World’s Fastest Computer Network Coming to Denver
This week in Denver, Colorado, The Colorado Convention Center will be home to the fastest computer network, SCinet. The massive 1 Terabit network, was built over the last 12 months by over 100 volunteer engineers representing industry, academia and government institutions and more than $20 million in donated equipment along with 90-plus miles of newly-installed fiber cable lines in the Convention Center. SCinet, will support more than 10,000 conference attendees as they unveil their latest innovations in high-performance computing applications throughout the weeklong event. As it does each year, SCinet will be provisioning an unprecedented amount of bandwidth into the conference’s host location and will connect multiple 100G circuits in collaboration with leading national and international research networks, resulting in total bandwidth of nearly 1 Terabit per second.
SC13 will not only showcase the next-generation of high performance computing applications but it will also be home to several innovative network research projects through a special program called the SCinet Network Research Exhibition (NRE). As a key component of SCinet, the NRE is designed to enable researchers to experiment and demonstrate their ideas on innovative network architectures, applications and protocols in the unique live environment of the SCinet network. This year, the NRE will provide researchers with dedicated access to multiple 100 Gigabits-per-second (Gbps) wide area network links.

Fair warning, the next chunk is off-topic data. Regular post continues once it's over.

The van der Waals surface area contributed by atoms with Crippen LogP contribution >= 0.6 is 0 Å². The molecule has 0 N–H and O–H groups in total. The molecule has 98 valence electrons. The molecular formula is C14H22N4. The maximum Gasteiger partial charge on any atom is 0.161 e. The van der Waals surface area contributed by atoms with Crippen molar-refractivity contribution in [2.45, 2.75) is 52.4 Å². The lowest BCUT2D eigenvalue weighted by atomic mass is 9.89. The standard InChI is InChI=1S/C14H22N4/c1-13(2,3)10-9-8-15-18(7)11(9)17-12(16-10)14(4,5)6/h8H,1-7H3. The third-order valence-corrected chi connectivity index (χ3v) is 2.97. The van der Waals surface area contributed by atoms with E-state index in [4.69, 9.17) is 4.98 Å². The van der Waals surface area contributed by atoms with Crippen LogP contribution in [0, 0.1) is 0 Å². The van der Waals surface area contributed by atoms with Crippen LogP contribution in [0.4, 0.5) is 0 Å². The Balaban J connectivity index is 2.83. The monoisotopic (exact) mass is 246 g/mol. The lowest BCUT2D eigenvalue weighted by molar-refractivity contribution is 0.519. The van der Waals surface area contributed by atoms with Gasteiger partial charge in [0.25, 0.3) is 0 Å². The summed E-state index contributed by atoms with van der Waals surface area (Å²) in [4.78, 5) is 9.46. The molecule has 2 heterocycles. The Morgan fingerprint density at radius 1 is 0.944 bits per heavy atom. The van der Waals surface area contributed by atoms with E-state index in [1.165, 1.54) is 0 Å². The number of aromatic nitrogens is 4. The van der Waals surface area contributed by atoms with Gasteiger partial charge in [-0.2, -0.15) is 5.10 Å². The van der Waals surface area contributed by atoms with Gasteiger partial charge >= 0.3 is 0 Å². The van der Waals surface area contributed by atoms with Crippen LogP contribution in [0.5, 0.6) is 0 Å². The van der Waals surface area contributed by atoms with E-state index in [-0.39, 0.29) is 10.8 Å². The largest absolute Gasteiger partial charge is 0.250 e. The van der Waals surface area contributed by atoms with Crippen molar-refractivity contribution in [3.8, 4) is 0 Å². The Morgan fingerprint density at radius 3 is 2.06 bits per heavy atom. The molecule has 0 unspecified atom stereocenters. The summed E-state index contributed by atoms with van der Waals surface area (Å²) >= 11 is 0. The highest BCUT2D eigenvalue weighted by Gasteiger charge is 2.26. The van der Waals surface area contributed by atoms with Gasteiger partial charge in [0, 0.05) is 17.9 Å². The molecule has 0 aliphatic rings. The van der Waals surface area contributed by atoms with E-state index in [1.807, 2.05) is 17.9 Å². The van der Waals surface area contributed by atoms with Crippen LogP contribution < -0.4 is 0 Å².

For more information on selected NRE projects that will be showcased as part of the Conference program and demonstrated in several booths visit: http://sc13.supercomputing.org/content/scinet-network-research-exhibition
If you are planning to attend SC13, don’t miss our Quilt members’ booths which include Great Plains Network (1341), Indiana University (1317), MREN/StarLight as part of the Laboratory for Advanced Computing/Open Cloud (828), the National Center for Atmospheric Research (818), Ohio Supercomputing Center (2713), Pacific Wave (326), Pittsburgh Supercomputing Center (1132), the University of Utah (3327) among others.
Two Great Conferences This Week
I’m looking forward to attending two great conferences this week. The first is the BCNET conference, which takes place April 30 through May 1st in Vancouver, British Columbia. At the conference, I will have the opportunity to connect again with our Canadian R&E colleagues after their recent attendance of our Quilt Winter Member Meeting in La Jolla, Calif. While at the BCNET conference, I’ll be participating in a panel on U.S. R&E networks along with Sherilyn Evans from the Corporation for Education Network Initiatives in California (CENIC) and Amy Philipson from Pacific Northwest Gigapop (PNWGP)